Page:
While these changes have undoubtedly affected the dynamics of the war, many of the underlying issues remain. First, it is unlikely that either side can resolve the long-standing conflict through force, and a negotiated settlement remains the best hope for ending the fighting. Second, the content of such an accord would still need to address the basic institutional requirements for a stable multi-ethnic society in a post-conflict period, including provision for freedom of religion and belief, and non-discrimination in regard to religion, race and language. Whether such an agreement is possible today-one that would include some form of power-sharing arrangement and a more inclusive legal framework with particular reference to religion and identity-remains in question. This is particularly relevant since the requirements for such an arrangement appear to be so at odds with the particular interpretation of shari'a and Islam advocated by the National Islamic Front. Finally, self-determination for the South remains a heated question, despite the political re-alignments.
The Institute's September conference will re-examine these issues in light of current changes, and focus particularly on the extent to which religion and ideology remain a part of the conflict today. Has the alignment of the SPLM with the National Democratic Alliance (NDA) fundamentally altered the dynamic and requirements for resolution of the conflict, or do long-standing tensions over a secular state remain? Does the political will exist for adopting a pluralist framework among the northern Sudanese, either within the NIF or the NDA? What are the implications for U.S. foreign policy?
The conference will begin with introductory remarks from the Institute of Peace representatives and Francis Deng of the Brookings Institution. The first panel will then proceed with a review of the NIF's Islamic objectives in Sudan. This panel will explore competing interpretations of Islam in Sudan, and how Islam should and does relate to politics in that country. Particular attention will be paid to the Islamization program undertaken by the current regime since 1989, and what kind of impact this has had on the continuing civil war. The second panel will then review the issue of religion and identity in the South, and, again, how this relates to the civil war and the previous discussion of Northern identity and religious affiliation. This section will provide a southern perspective on the issues identified in the previous panel.
The first day will conclude with a panel exploring the "second-tier" conflicts, looking in turn at the conflict between the southern factions and the similar tensions between the northern opposition parties and the ruling regime. Should a resolution of the civil war be attained, what are the implications of the current split in the southern forces for a future Southern Sudan? Are Nuer-Dinka tensions likely to increase or decrease under such a scenario? In regard to the North, the Northern political parties have never differentiated themselves to any great extent in regard to the issue of shari'a. If the current military regime were to step down, would the Northern parties be willing to embrace an interpretation of Islam and Islamic law consistent with international human rights standards and with southern demands for a restructured national character or self-determination leading to a new state?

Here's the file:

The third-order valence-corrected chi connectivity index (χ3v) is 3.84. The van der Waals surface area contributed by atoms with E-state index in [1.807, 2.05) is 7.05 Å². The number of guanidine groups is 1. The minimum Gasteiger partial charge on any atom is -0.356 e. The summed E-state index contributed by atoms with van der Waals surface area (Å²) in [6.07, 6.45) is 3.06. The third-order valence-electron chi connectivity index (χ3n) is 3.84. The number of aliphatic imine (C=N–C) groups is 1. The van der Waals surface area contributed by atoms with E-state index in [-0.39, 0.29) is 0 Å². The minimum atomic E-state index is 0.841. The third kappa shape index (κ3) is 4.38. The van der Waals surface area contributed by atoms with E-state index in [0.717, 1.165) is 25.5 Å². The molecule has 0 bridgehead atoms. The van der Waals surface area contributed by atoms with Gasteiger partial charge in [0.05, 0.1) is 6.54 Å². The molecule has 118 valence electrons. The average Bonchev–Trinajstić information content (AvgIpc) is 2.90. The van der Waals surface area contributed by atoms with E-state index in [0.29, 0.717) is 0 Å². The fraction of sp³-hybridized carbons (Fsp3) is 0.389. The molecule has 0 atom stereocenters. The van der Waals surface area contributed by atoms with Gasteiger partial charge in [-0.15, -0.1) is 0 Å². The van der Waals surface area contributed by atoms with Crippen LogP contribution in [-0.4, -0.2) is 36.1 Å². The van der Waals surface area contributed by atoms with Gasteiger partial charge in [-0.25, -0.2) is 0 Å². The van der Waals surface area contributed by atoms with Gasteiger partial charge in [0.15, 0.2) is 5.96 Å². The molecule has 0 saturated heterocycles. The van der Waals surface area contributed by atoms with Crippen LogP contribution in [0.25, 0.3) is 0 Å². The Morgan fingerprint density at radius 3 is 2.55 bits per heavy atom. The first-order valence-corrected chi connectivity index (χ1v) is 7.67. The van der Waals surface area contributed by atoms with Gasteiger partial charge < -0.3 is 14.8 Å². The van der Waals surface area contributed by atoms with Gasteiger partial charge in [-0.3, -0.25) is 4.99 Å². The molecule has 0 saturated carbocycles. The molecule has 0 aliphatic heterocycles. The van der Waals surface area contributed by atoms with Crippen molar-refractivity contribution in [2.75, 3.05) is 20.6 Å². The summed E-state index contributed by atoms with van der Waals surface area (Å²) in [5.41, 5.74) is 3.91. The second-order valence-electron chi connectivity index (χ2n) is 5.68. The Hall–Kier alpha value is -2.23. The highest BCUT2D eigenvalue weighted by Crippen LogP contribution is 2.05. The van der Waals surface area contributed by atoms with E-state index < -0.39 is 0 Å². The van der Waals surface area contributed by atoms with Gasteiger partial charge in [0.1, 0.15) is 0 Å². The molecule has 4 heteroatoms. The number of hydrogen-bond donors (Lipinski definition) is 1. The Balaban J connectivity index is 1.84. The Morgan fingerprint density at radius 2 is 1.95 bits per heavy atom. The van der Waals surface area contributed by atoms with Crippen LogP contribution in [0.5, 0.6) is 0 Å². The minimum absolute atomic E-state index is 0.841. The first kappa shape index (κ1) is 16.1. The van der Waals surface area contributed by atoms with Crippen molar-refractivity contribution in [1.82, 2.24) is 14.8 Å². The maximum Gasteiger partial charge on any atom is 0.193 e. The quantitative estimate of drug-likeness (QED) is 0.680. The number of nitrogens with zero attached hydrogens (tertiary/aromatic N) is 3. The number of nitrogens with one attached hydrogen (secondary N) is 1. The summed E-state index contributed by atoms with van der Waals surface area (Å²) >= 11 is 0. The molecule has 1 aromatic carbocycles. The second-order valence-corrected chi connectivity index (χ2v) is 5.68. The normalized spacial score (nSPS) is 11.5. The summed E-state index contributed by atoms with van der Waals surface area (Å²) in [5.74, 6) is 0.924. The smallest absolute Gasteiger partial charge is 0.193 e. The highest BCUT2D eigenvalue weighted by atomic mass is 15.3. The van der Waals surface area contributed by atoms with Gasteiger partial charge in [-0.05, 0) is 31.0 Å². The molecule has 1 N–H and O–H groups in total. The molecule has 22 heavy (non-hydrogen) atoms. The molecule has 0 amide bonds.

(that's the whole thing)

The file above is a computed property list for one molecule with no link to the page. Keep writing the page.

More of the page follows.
The first panel of the second day will provide differing perspectives from Western analysts and academics on these same issues. The panelists will be asked for their analysis of the NIF's policies, the significance of religion in the civil war today, and, finally, the implications for resolving the conflict in Sudan. While these first four panels will provide differing perspectives on the general issue of religion and politics in Sudan, the remainder of the conference will focus specifically on issues of reconciliation and public policy. To this end, the panelists will be asked how relevant the principles of the previous peace agreements are to the current situation-particularly in regard to freedom of religion and greater regional autonomy. Assuming some relevance, three further questions will be posed: (1) to what extent can religious pluralism -- a separation of religion from the state apparatus -- be accepted in Sudan? (2) Is reconciliation between North and South viable? Finally, (3) what are the legal and institutional requirements for religious tolerance and pluralism in a post-conflict situation, either in a unified state or as two separate states.